Health Minister launches impassioned call for repeal of the Eighth Amendment

The Supreme Court has paved the way for an abortion referendum

The Minister for Health has launched an impassioned argument calling for the repeal of the Eighth Amendment.

Simon Harris was speaking after the Supreme Court ruled that the only right afforded to the unborn under the Constitution is the right to life.

The unanimous decision from the seven judge court overturns a High Court ruling handed down last year. 

It means the Government can proceed with trying to call a referendum on the 8th amendment.

The Cabinet will meet Thursday morning to approve a the wording of a bill to hold the referendum - which will outline the exact question people will be asked to vote on.

This afternoon, the Taoiseach Leo Varadkar confirmed the Government will try to get a referendum bill into the Dáil tomorrow or Friday.


Minister Harris said the judgement provided clarity for legislators - noting that when you ask people to vote on something, they must be absolutely clear what the "Constitutional and legal" consequences of their vote might be.

He said he does not believe the Constitution of Ireland is the appropriate place to "regulate access to healthcare for women" - and launched an impassioned argument for the repeal of the Eighth Amendment:

"If you believe there needs to be change in this area in this country - you need to repeal the Eighth Amendment," he said.

"If you believe that it is wrong that a woman is brutally raped and has to carry her child to full term in this country - you have to repeal the Eight Amendment.

"If you believe it is wrong that a woman who has a fatal foetal abnormality in her pregnancy finds herself having to travel to Britain and bring back her baby's remains in the boot of her car - you have to repeal the Eighth Amendment.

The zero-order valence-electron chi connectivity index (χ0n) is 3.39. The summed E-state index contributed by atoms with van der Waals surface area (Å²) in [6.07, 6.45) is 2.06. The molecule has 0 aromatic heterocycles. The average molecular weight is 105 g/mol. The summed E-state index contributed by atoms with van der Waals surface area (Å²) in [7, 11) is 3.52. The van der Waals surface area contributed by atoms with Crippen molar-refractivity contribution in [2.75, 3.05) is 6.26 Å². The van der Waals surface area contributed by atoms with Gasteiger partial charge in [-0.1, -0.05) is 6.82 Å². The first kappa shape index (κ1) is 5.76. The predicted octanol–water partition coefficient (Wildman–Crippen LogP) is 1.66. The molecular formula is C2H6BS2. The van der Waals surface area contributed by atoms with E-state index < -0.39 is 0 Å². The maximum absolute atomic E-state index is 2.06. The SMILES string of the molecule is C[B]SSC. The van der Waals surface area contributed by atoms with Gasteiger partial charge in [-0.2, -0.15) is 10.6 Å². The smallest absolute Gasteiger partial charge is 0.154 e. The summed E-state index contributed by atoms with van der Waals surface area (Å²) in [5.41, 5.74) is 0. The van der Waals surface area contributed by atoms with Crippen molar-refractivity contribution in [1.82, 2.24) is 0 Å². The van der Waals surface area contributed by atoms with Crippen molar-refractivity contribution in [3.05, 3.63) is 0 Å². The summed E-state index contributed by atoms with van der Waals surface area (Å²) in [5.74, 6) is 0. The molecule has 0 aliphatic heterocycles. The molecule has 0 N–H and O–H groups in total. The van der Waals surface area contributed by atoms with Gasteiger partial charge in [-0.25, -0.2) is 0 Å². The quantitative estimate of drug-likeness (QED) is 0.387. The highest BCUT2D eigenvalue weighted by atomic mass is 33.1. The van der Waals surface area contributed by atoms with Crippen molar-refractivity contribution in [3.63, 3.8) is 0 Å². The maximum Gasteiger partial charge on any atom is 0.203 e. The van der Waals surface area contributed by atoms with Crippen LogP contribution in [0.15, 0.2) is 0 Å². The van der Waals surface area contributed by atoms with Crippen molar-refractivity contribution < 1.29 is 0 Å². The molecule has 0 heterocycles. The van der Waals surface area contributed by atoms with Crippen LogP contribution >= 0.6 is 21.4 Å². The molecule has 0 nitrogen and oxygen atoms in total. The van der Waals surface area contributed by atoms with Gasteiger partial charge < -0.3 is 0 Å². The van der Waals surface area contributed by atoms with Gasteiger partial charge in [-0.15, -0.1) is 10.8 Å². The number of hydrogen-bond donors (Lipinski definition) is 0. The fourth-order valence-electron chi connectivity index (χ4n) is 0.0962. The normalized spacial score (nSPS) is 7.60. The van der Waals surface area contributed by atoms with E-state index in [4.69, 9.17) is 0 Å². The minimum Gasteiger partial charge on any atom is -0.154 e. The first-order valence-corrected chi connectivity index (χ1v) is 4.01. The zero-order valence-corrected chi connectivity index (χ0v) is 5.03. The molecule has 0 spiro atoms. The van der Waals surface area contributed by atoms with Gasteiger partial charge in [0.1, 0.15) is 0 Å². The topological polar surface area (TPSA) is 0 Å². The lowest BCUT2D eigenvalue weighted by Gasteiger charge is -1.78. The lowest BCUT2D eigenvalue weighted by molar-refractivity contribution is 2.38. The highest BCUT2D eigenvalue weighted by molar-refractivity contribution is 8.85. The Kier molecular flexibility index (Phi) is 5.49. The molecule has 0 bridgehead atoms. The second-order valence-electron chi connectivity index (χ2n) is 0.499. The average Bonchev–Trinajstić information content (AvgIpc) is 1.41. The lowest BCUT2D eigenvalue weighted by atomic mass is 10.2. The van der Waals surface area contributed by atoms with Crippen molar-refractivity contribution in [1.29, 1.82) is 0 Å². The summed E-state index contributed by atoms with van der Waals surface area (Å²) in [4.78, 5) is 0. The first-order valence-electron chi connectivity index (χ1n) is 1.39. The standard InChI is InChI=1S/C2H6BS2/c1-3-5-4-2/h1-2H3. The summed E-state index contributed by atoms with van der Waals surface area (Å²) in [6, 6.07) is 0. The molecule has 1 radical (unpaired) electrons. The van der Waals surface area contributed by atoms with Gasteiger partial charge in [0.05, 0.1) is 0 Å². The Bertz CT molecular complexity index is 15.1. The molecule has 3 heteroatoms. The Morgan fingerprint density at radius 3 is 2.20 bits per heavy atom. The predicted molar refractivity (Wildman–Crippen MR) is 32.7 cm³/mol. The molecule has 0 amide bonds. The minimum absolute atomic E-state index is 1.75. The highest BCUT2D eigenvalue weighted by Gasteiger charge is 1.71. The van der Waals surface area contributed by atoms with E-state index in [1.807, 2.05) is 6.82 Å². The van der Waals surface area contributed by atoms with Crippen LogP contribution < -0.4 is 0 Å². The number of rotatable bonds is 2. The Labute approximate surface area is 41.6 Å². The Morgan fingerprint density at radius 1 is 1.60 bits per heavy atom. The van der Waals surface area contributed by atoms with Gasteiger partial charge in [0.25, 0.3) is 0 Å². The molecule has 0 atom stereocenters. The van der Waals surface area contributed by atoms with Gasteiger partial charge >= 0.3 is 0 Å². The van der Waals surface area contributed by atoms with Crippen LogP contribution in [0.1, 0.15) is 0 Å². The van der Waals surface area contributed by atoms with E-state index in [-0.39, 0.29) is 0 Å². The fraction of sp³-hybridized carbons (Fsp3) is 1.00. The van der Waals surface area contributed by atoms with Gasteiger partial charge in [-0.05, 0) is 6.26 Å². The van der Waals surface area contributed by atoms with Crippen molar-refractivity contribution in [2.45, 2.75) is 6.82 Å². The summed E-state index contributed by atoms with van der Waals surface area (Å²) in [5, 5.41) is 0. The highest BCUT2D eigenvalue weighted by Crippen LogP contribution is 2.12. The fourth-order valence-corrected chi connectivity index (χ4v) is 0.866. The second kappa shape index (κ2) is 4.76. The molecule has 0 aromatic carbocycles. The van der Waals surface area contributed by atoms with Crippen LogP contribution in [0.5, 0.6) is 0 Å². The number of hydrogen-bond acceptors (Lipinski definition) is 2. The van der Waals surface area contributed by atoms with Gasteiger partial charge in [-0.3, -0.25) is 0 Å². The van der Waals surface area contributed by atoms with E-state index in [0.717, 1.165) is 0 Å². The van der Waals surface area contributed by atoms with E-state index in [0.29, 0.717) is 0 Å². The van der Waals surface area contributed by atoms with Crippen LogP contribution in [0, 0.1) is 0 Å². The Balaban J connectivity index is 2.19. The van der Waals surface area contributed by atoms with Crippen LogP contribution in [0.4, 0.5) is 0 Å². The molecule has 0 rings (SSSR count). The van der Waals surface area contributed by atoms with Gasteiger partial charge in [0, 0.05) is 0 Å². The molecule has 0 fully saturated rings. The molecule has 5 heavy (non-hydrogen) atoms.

"If you believe it is wrong that women from every county in this country, on a daily basis and or a weekly basis, travel abroad to access termination - you have to repeal the Eighth Amendment.

"And if you believe it is wrong that women - our sisters, our daughters, our mothers, our wives, our neighbours, our work colleagues - access abortion pills without any medical supervision in the privacy and loneliness of their bedroom or their home - if you believe that is wrong you have to repeal the Eighth Amendment."

He said doctors should not be asked to "dust down Bunreacht na hÉireann" before making medical decisions about women's healthcare.

"The Constitution is not the place to deal with this issue - and that is why we are proposing a referendum," he said.


The Supreme Court ruling has been widely welcomed across the political divide with TDs welcoming the clarity it provides and calling for the referendum to be held as promised.

Linda Kavanagh, spokesperson for the Abortion Rights Campaign, said: "The Supreme Court ruling today means that nothing now stands in the way of this referendum as promised by the Government."

And Ailbhe Smyth, convenor of the Coalition to Repeal the Eighth Amendment, added: "It is up to Government to officially set a date for the referendum on the 8th amendment and we look forward to having confirmation on that date in the very near future."


The Save the Eight campaign however, said the ruling "exposes the frightening reality of the Government's proposals on abortion."

Spokesperson Niamh Uí Bhrian said repealing the Eighth would completely remove all constitutional rights afforded to the unborn.

She said repealing the Eighth Amendment would "give carte blanche to future governments to extend abortion on demand later in pregnancy without any approval from the public."

The Pro-Life Campaign said the ruling highlighted the importance of keeping "this life-saving provision" in the Constitution.